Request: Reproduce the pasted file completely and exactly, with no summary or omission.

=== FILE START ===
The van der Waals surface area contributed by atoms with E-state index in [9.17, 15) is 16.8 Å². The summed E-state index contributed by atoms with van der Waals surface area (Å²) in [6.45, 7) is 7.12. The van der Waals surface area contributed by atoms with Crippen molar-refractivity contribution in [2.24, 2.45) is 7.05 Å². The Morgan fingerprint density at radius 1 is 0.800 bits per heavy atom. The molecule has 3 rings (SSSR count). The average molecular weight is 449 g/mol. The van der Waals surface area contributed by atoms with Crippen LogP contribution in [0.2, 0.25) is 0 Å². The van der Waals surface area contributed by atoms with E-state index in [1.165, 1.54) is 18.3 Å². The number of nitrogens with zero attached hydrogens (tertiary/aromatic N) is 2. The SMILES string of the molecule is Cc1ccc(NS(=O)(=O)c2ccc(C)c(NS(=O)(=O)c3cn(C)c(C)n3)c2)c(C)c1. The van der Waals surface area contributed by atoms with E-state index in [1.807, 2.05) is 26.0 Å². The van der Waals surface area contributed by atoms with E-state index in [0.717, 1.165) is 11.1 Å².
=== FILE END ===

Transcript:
The van der Waals surface area contributed by atoms with E-state index in [9.17, 15) is 16.8 Å². The summed E-state index contributed by atoms with van der Waals surface area (Å²) in [6.45, 7) is 7.12. The van der Waals surface area contributed by atoms with Crippen molar-refractivity contribution in [2.24, 2.45) is 7.05 Å². The Morgan fingerprint density at radius 1 is 0.800 bits per heavy atom. The molecule has 3 rings (SSSR count). The average molecular weight is 449 g/mol. The van der Waals surface area contributed by atoms with Crippen LogP contribution in [0.2, 0.25) is 0 Å². The van der Waals surface area contributed by atoms with E-state index in [1.165, 1.54) is 18.3 Å². The number of nitrogens with zero attached hydrogens (tertiary/aromatic N) is 2. The SMILES string of the molecule is Cc1ccc(NS(=O)(=O)c2ccc(C)c(NS(=O)(=O)c3cn(C)c(C)n3)c2)c(C)c1. The van der Waals surface area contributed by atoms with E-state index in [1.807, 2.05) is 26.0 Å². The van der Waals surface area contributed by atoms with E-state index in [0.717, 1.165) is 11.1 Å².